Competing in large venues makes the regional and state championships a big-time event for the student-athletes.

“Those big events, you want to celebrate as many kids as you can with as many fans,” Bisson said. “If you can put six mats and fill a place with spectators and can complete your championship in a reasonable amount of time – sometimes you get into a venue that’s not big enough, and you get held up time-wise – it’s just a better experience if you can get into that larger facility.”

The plan is to have three Class A matches and three Class B matches happening at a time during the state championships at The Colisee.

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If one tournament falls behind schedule and there’s an open mat, it can be utilized to try to get back on track.

Stevens said a bigger venue allows wrestlers to establish and maintain a rhythm.

“If you have a lot of downtime, you kind of can lose focus, but if you can keep the flow going through the day, you keep the same routine, warmed up and ready to go,” Stevens said.

The Class B meet this past year at Mountain Valley ran into some issues, mainly due to being short a mat.

“We were running only two mats instead of three,” Pelletier said. “There were some things that were kind of out of our control. But I don’t think that played into the move – I think this is a separate deal.”

Bisson confirms the MPA was looking into larger venues, but added issues at the Class B tournament sped up the process.

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“Yes and no,” Bisson said. “We were already exploring options, but that gave us a little more drive just to continue to pursue. We do our annual due diligence on what our options are. It probably gave us a little more motivation to try to find something.”

Bisson said going to one venue for states will cut down on expenses, since only one site director will be needed. Updating brackets online – using FloWrestling – also will be smoother.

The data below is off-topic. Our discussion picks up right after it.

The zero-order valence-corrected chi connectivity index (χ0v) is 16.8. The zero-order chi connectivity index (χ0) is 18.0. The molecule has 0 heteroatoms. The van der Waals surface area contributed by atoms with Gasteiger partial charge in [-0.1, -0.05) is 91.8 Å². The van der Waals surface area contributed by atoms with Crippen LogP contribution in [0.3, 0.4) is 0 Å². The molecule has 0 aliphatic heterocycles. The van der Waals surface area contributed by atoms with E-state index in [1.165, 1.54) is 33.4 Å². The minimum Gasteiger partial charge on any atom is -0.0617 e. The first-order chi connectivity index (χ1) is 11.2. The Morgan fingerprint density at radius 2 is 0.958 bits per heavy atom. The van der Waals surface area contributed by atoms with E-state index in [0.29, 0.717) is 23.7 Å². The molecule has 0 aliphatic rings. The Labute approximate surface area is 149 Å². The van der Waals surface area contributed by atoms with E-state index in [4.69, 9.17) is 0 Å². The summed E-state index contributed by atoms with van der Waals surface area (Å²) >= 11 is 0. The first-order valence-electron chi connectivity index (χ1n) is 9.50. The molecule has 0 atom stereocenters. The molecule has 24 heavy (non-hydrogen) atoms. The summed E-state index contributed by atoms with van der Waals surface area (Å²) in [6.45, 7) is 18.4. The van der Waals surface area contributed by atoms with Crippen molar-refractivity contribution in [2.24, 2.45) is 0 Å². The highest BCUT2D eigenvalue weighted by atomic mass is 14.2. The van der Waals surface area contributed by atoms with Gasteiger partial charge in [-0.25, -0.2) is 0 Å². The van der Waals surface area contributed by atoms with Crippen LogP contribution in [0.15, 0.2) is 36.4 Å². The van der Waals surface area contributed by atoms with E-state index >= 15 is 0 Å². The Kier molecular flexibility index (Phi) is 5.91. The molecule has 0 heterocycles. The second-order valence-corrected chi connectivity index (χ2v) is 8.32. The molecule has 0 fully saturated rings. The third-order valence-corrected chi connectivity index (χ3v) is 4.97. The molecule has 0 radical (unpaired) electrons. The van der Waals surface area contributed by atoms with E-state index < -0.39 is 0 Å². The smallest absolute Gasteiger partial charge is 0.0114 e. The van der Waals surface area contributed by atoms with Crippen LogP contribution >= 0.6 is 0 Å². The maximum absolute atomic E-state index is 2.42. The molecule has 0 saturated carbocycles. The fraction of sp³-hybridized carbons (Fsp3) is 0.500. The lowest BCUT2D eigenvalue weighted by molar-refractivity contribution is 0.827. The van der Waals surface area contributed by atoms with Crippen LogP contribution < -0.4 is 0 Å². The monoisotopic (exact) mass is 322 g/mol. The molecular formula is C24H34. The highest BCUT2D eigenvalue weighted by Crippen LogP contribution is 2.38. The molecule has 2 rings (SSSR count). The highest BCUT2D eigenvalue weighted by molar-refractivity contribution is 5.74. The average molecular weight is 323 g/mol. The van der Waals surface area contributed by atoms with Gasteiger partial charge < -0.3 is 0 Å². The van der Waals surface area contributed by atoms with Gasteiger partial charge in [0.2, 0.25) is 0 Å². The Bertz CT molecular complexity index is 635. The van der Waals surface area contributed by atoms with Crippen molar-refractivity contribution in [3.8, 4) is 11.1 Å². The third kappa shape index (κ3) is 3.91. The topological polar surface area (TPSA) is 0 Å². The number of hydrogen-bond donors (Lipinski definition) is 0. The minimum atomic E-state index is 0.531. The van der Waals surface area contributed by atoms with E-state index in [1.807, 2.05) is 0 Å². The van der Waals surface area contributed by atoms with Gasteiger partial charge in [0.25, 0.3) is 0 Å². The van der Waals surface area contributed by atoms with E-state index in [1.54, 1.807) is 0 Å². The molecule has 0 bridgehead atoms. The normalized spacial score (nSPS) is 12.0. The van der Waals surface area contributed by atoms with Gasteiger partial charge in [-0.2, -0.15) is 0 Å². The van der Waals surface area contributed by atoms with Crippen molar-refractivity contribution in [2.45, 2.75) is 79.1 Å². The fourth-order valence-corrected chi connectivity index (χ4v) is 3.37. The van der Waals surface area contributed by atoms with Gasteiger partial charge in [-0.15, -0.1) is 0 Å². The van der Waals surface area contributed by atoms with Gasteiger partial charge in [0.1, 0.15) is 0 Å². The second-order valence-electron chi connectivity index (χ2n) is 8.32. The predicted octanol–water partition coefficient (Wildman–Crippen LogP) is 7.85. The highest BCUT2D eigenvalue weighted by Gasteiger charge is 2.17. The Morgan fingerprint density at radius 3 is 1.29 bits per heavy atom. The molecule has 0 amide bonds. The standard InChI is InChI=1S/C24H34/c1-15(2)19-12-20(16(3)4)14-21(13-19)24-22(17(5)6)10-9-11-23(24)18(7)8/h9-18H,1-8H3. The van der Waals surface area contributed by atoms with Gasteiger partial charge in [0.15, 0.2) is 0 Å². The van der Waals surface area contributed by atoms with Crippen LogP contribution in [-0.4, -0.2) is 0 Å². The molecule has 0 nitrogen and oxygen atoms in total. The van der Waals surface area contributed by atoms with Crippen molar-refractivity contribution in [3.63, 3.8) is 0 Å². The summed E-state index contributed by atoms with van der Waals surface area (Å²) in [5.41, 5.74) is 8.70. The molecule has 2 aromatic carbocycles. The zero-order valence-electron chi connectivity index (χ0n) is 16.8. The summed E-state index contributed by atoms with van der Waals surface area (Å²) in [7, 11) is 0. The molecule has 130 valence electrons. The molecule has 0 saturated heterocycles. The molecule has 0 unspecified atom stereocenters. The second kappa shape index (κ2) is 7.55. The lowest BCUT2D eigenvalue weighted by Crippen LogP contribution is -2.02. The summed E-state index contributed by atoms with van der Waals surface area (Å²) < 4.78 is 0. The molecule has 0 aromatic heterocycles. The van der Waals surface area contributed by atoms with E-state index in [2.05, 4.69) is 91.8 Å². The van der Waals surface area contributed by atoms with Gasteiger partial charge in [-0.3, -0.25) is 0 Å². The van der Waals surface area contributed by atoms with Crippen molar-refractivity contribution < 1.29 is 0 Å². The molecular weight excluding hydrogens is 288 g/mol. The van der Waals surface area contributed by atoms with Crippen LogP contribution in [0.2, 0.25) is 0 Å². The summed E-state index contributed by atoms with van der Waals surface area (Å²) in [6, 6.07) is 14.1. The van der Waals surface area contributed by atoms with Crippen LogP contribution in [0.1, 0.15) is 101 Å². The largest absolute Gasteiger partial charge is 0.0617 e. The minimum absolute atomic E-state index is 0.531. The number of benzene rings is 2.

“The big thing is, there’s more room for spectators, and there will be more spectators because people are going to be excited to watch all the wrestling in the state at one time,” Pelletier said. “Logistically, it’s one site you have to plan and all that. As far as running the two tournaments at the same time, the move to use FloWrestling this year to run our tournaments will make that part easier. That’s a streamlined process, and it will take a lot of computer work out of it.”

Madigan said the location also is an advantage.

“I think Lewiston-Auburn is a nice central location, for at least the majority of the teams in the state of Maine,” Madigan said. “To have it at a place like this, where there’s plenty of accommodations for teams that have to travel long distances and have to stay in a hotel – that’s all right here.”

Madigan has been involved with growing wrestling in Lewiston-Auburn – he started the Auburn Youth Wrestling Club in 2018 and became the head coach for Edward Little’s first high school season this past winter. He said having the state’s best wrestlers competing at the highest level in the community is huge for the sport locally.

“I have been trying to grow the sport of wrestling in the Lewiston-Auburn area for six, seven years now, and I think it’s a good opportunity to grow it and increase the awareness of the sport in this community,” he said.